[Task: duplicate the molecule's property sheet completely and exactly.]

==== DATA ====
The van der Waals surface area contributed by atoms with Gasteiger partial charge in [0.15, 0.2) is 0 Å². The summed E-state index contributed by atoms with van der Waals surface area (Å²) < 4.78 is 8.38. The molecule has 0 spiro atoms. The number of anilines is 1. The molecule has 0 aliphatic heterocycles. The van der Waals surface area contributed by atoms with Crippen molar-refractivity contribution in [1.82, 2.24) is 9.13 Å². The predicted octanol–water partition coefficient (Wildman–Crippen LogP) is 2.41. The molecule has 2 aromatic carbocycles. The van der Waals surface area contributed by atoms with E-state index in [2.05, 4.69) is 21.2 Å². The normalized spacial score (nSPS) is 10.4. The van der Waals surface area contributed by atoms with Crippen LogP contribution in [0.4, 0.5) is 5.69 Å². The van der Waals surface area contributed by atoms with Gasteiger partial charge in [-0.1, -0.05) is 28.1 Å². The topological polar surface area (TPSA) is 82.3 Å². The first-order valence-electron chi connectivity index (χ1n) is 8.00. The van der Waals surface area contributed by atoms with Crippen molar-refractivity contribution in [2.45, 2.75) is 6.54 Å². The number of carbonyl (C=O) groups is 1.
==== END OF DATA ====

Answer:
The van der Waals surface area contributed by atoms with Gasteiger partial charge in [0.15, 0.2) is 0 Å². The summed E-state index contributed by atoms with van der Waals surface area (Å²) < 4.78 is 8.38. The molecule has 0 spiro atoms. The number of anilines is 1. The molecule has 0 aliphatic heterocycles. The van der Waals surface area contributed by atoms with Crippen molar-refractivity contribution in [1.82, 2.24) is 9.13 Å². The predicted octanol–water partition coefficient (Wildman–Crippen LogP) is 2.41. The molecule has 2 aromatic carbocycles. The van der Waals surface area contributed by atoms with E-state index in [2.05, 4.69) is 21.2 Å². The normalized spacial score (nSPS) is 10.4. The van der Waals surface area contributed by atoms with Crippen LogP contribution in [0.4, 0.5) is 5.69 Å². The van der Waals surface area contributed by atoms with Gasteiger partial charge in [-0.1, -0.05) is 28.1 Å². The topological polar surface area (TPSA) is 82.3 Å². The first-order valence-electron chi connectivity index (χ1n) is 8.00. The van der Waals surface area contributed by atoms with Crippen molar-refractivity contribution in [2.45, 2.75) is 6.54 Å². The number of carbonyl (C=O) groups is 1.